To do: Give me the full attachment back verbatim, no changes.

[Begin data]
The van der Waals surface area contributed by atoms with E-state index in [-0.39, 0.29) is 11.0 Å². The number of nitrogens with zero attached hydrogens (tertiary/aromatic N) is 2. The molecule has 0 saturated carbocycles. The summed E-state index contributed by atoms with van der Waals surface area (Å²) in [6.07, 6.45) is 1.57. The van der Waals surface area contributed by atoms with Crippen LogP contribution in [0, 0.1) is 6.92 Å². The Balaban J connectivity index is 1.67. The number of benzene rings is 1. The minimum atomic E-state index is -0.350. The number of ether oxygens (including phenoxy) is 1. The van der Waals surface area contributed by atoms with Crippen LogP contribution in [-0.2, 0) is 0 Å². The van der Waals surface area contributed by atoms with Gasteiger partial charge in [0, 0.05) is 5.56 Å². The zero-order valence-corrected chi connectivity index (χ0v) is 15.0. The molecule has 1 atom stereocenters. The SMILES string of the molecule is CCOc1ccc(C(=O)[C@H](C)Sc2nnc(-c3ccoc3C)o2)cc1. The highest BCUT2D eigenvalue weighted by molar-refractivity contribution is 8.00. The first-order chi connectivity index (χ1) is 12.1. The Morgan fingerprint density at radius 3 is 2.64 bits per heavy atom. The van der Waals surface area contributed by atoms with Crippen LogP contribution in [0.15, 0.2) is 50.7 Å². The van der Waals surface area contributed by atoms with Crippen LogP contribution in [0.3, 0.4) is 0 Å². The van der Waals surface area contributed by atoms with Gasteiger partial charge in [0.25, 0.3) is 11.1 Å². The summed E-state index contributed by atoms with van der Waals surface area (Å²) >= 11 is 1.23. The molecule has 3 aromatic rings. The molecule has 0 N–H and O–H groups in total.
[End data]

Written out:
The van der Waals surface area contributed by atoms with E-state index in [-0.39, 0.29) is 11.0 Å². The number of nitrogens with zero attached hydrogens (tertiary/aromatic N) is 2. The molecule has 0 saturated carbocycles. The summed E-state index contributed by atoms with van der Waals surface area (Å²) in [6.07, 6.45) is 1.57. The van der Waals surface area contributed by atoms with Crippen LogP contribution in [0, 0.1) is 6.92 Å². The Balaban J connectivity index is 1.67. The number of benzene rings is 1. The minimum atomic E-state index is -0.350. The number of ether oxygens (including phenoxy) is 1. The van der Waals surface area contributed by atoms with Crippen LogP contribution in [-0.2, 0) is 0 Å². The van der Waals surface area contributed by atoms with Gasteiger partial charge in [0, 0.05) is 5.56 Å². The zero-order valence-corrected chi connectivity index (χ0v) is 15.0. The molecule has 1 atom stereocenters. The SMILES string of the molecule is CCOc1ccc(C(=O)[C@H](C)Sc2nnc(-c3ccoc3C)o2)cc1. The highest BCUT2D eigenvalue weighted by molar-refractivity contribution is 8.00. The first-order chi connectivity index (χ1) is 12.1. The Morgan fingerprint density at radius 3 is 2.64 bits per heavy atom. The van der Waals surface area contributed by atoms with Crippen LogP contribution in [0.15, 0.2) is 50.7 Å². The van der Waals surface area contributed by atoms with Crippen LogP contribution in [0.3, 0.4) is 0 Å². The van der Waals surface area contributed by atoms with Gasteiger partial charge in [0.25, 0.3) is 11.1 Å². The summed E-state index contributed by atoms with van der Waals surface area (Å²) >= 11 is 1.23. The molecule has 3 aromatic rings. The molecule has 0 N–H and O–H groups in total.